I left work at 6:30 to meet a friend at Flywheel Chelsea for spin class, something we do together to catch up and socialize. I work down in SoHo along 6th Ave, near the Canal Street 1. Takes about 20 minutes to get up to Flywheel from there. I catch the 1 uptown, same car as the conductor, it always stops nearest my exit up at 18th street. These are the habits we make as New Yorkers – knowing the trains, staking out the shortest route. I had time to spare before the 7 o’clock class. No stress.
As the train was pulling into 14th street, the woman sitting across from me starts to get up and leans over suddenly as if she’s about to talk to the woman sitting next to me, like they know each other or something – but she doesn’t stop leaning, she falls into the woman and onto the floor slowly. A moment of confusion ensues as we all recognize that something is seriously wrong.
The woman is having a seizure, there on the filthy subway floor. Reflexively I stash my phone and tuck my bag and bloody my knee crashing down next to her to help. I check her pulse, hold her hand, try to figure out whether it’s an epileptic seizure or something worse – a stroke? No, probably not – do those involve convulsing like this? Is she dying? I rack my brain to remember the lessons of a long ago CPR class. I yell for someone to call an EMT, a man runs to bang on the conductor’s door, another to yell in her window. The conductor makes that dreaded announcement “We’re being held because of a sick passenger…” I know what this means, now – and feel both uneasy but determined to hold that train until she’s safe. The woman next to me is holding onto her shoulders, I’m holding her hand, her phone has fallen nearby, her headphones lying in a pool of the drool coming from her mouth, I grab the phone – her bag is nearby safe; a shoe has come off. I look at her eyes, rolling back in her head, her pupils dilated, but her convulsions are not severe – I assume it’s best to simply hold on to her hand and wait for it to subside, popular advice is not to interfere with a seizure. A woman comes up, asks if she speaks Spanish. I don’t know. She waits. The conductor comes out of their little, special room, she’s anxious, upset, speaking to a dispatcher and frantically asking questions. Am I with this woman, does anyone know her? What’s happening to her? The EMTs are en route. I take a moment to look at her phone – no passcode – bad opsec I think, and stifle the urge to say so. This woman is smart, she has an ICE entry: “In Case of Emergency” right at the top of the list. I call the number – a man answers – I explain who I am and what’s going on. He says his name is Bob. She’s his sister, Camilla. He says this isn’t the first time. I give him my contact info – He’s not local and I feel like making sure he has someone to call in this city who knows what’s happened. I also feel as if I’ve stepped into a family drama – “this isn’t the first time… I’ll give her a call in a couple hours…” – I don’t know, but he is the ICE contact. I hang up. Camilla.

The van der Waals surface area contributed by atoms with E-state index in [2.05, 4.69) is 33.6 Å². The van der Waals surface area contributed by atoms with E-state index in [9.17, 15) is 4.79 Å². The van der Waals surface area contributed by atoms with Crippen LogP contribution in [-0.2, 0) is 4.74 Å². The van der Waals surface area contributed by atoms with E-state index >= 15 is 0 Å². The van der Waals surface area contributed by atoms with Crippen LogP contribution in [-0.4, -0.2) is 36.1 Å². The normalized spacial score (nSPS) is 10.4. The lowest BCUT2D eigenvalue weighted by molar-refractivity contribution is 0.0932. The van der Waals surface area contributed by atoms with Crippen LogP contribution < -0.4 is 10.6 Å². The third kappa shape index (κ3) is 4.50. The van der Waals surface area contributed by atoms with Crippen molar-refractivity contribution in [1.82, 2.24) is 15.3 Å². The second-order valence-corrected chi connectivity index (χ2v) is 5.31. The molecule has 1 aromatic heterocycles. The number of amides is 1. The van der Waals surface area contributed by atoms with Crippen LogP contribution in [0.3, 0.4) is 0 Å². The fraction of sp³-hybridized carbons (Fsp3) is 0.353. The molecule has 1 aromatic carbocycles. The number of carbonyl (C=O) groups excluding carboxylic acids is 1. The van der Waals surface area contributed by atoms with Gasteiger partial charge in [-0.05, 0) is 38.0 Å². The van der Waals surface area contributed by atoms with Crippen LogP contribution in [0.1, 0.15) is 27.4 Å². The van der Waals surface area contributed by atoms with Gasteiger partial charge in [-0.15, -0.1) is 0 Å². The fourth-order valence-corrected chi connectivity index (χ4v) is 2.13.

Another woman comes down from one of the other cars, asking pointed questions about her condition, what’s happened – she’s a nurse. Others step back, the two of us talk: her name is Camilla, she’s been convulsing for about 3 minutes, her pupils are dilated, I think it’s epilepsy. The nurse says we have to get her to lay down so she won’t injure herself. She takes her by the torso, just under the arms, I take her ankles – the woman is difficult to move – and she is beginning to come around.
Like a team that’s worked together before, we communicate, we start talking to Camilla as she emerges from the seizure into a disoriented daze – she can speak but she doesn’t know what’s going on. She says she knows where she is but she can’t explain where. The EMTs have arrived. The male EMT has a haircut from the 1950’s, is handsome, with piercing eyes and a strong jawline. The female EMT, a latina, steps in. The nurse explains what’s going on, I provide the name. We work to get her into a wheeled chair, the EMTs seem glad of the company. The female EMT asks Camilla questions, trying to assess her condition. They decide to take her off the train – “Where’s her medication?” the nurse asks, “she should have it with her” – and finds a huge pill bottle in the front pocket of Camilla’s bag. I stuff the mobile phone in the bag, and hand it over to the EMTs with the shoe. “Her brother is the ICE contact, first in the list, I just spoke to him.” I say. She nods and they wheel Camilla onto the platform. The nurse and I say a few pleasant words and sit down. The conductor, relieved, returns to her room and announces that we’re resuming our trip. Maybe 10 minutes have gone by – it feels so fast. We stop at 18th street. I wish the nurse a good weekend, we exchange that last moment of brief bonding that New Yorkers experience in crisis. I step off the train, and walk by the conductors window and say “have a great weekend!” She smiles and as I’m walking towards the turnstile yells “Great job!” and I flash the peace sign as I walk out. We try to put the pieces back together, together. The city moves on, anonymity returns. New Yorkers go on. In crisis we come out of the woodwork, holding back the darkness. When the crisis passes, we return to our solitary, frenetic existence – but that part of us that makes us New Yorkers is always ready for when a sister falls. That was the last I’ve seen of Camilla since, despite the intensity of the moment, and that’s the best outcome – to fade back into the city, strangers once more. (Names altered; 17-JUN-2017)